Turkey’s lira weakens as economists warn of ‘unsustainable’ policies

Turkey’s lira weakened in the wake of Recep Tayyip Erdoğan’s re-election, as analysts warned that the next big test for the victorious president would be to address the country’s unstable $900 billion economy.

Many economists argue that Erdoğan’s policy of low interest rates and emergency measures to prop up the currency cannot continue as Turkey’s stockpile of foreign exchange reserves is rapidly dwindling.

The lira fell 0.6 percent to a near-record low of 20.2 against the U.S. dollar as trading resumed in London, the primary hub for European currency trading, on Tuesday after a bank holiday.

“The current policy stance has become unsustainable,”[ads1]; said Liam Peach at Capital Economics in London. “Turkey cannot continue with very low interest rates, very loose fiscal policy and burning through all kinds of foreign exchange reserves much longer.”

Turkey’s reserves have fallen by about $27 billion this year as it has tried to prop up the lira and finance a near-record current account deficit.

Line chart of lira per US dollar showing Turkish lira weakening after Erdoğan's re-election

Official data put the reserves, including foreign currency and gold, at just over $101 billion.

However, net reserves, a figure that strips out liabilities, is effectively zero, and deeply negative when you exclude the tens of billions of dollars in money borrowed from the local banking system, according to JPMorgan.

Clemens Grafe, an economist at Goldman Sachs in London, said reserves were now “close to levels when earlier lira volatility increased sharply”.

But immediately after securing victory in Sunday’s vote with 52 percent, Erdoğan insisted he would maintain the low interest rate policy, even though inflation is currently above 40 percent.

“If anyone can do this, I can do it,” he said. “[The central bank’s main interest rate] is now reduced to 8.5 percent, and you will see that inflation will also fall.”

He added that “eliminating the problems of price increases caused by inflation and the loss of welfare are the most pressing issues in the coming days”, but gave no details.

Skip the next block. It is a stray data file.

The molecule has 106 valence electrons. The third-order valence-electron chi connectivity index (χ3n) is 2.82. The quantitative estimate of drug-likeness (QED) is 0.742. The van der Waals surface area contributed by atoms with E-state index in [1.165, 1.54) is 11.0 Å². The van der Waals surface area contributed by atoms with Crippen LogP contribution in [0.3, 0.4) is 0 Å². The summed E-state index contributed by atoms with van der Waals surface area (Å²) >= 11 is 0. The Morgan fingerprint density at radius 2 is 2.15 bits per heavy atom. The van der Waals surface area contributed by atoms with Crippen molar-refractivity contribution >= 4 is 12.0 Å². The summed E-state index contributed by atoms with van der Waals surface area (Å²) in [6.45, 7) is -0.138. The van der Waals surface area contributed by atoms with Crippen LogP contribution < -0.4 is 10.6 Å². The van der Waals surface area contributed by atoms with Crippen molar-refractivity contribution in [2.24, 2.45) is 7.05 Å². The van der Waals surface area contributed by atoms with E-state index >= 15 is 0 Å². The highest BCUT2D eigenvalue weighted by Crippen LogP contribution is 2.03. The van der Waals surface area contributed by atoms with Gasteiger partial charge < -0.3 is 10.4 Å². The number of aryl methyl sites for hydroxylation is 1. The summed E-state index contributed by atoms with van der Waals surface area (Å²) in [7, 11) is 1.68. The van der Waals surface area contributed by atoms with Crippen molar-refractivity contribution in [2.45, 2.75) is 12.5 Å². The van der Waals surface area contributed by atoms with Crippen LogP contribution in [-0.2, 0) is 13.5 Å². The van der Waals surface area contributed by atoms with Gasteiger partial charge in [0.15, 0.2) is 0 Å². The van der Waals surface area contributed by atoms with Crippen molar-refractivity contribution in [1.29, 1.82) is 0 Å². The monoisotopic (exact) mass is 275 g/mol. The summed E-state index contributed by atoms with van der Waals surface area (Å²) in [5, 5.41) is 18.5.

Billion dollar line chart showing Turkey's current account deficit is close to the widest on record

Investors are also worried about the equivalent of $121 billion that Turks have deposited in special savings accounts that pay out at the expense of the government if the lira falls.

The move has slowed the rate at which Turks have been buying foreign currency, but Nureddin Nebati, the finance minister, said the accounts had cost the country about 95.3 billion TL ($4.7 billion) since they were introduced in 2021.

The blow to public finances could increase rapidly if the lira falls faster in the coming weeks.

Still, Erdoğan may be able to draw on new funding from allies in the Middle East and Russia, analysts maintain.

The president said last week that unnamed Gulf states had contributed funds to help stabilize Turkey’s markets, but he did not elaborate.

Billion dollar line chart showing Turks rushing to hide their money in currency-hedged savings accounts

Erdoğan is likely to get a short-term boost from summer tourist cash that tends to ease the strain on the country’s economy, said Wolf Piccoli of the Teneo consultancy.

Turkey’s Bist 100 stock index, which has been boosted by locals seeking refuge from high inflation, also jumped more than 4 percent on Monday. It has generally been lifted by high inflation as local investors seek opportunities for returns that can compete with rapid consumer price growth.

Some economists say Erdoğan may appoint a new economic team, bringing back names well known to foreign investors.

“With the election behind us, all eyes will be on the composition of the economic team and the credibility of the initial policy response,” said Ilker Domac at Citigroup.

But Domac also warned that it would be “increasingly challenging” for Turkey’s central bank to keep interest rates well below inflation, “especially during the last quarter of the year and beyond.”

Other economists signaled a greater degree of alarm.

“Be prepared for the worst, which could involve formal capital controls or severe flight of deposits from the banking system,” wrote Atilla Yesilada of Istanbul-based consultancy GlobalSource Partners.

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